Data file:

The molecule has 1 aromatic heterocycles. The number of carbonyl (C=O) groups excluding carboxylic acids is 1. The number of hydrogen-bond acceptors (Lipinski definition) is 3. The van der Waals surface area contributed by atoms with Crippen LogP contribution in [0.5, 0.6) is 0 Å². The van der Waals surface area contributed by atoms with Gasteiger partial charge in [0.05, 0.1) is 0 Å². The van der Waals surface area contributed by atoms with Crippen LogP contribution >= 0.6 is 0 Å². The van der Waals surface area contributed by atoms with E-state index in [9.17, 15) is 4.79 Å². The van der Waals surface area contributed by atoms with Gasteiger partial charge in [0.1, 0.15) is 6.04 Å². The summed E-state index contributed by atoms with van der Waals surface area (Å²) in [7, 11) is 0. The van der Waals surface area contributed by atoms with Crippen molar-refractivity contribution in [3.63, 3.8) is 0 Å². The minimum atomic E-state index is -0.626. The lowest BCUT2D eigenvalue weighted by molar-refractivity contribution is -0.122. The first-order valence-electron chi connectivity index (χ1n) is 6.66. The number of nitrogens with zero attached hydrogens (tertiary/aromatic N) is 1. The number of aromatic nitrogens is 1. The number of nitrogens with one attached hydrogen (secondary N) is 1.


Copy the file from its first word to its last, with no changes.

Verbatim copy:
The molecule has 1 aromatic heterocycles. The number of carbonyl (C=O) groups excluding carboxylic acids is 1. The number of hydrogen-bond acceptors (Lipinski definition) is 3. The van der Waals surface area contributed by atoms with Crippen LogP contribution in [0.5, 0.6) is 0 Å². The van der Waals surface area contributed by atoms with Gasteiger partial charge in [0.05, 0.1) is 0 Å². The van der Waals surface area contributed by atoms with Crippen LogP contribution >= 0.6 is 0 Å². The van der Waals surface area contributed by atoms with E-state index in [9.17, 15) is 4.79 Å². The van der Waals surface area contributed by atoms with Gasteiger partial charge in [0.1, 0.15) is 6.04 Å². The summed E-state index contributed by atoms with van der Waals surface area (Å²) in [7, 11) is 0. The van der Waals surface area contributed by atoms with Crippen molar-refractivity contribution in [3.63, 3.8) is 0 Å². The minimum atomic E-state index is -0.626. The lowest BCUT2D eigenvalue weighted by molar-refractivity contribution is -0.122. The first-order valence-electron chi connectivity index (χ1n) is 6.66. The number of nitrogens with zero attached hydrogens (tertiary/aromatic N) is 1. The number of aromatic nitrogens is 1. The number of nitrogens with one attached hydrogen (secondary N) is 1.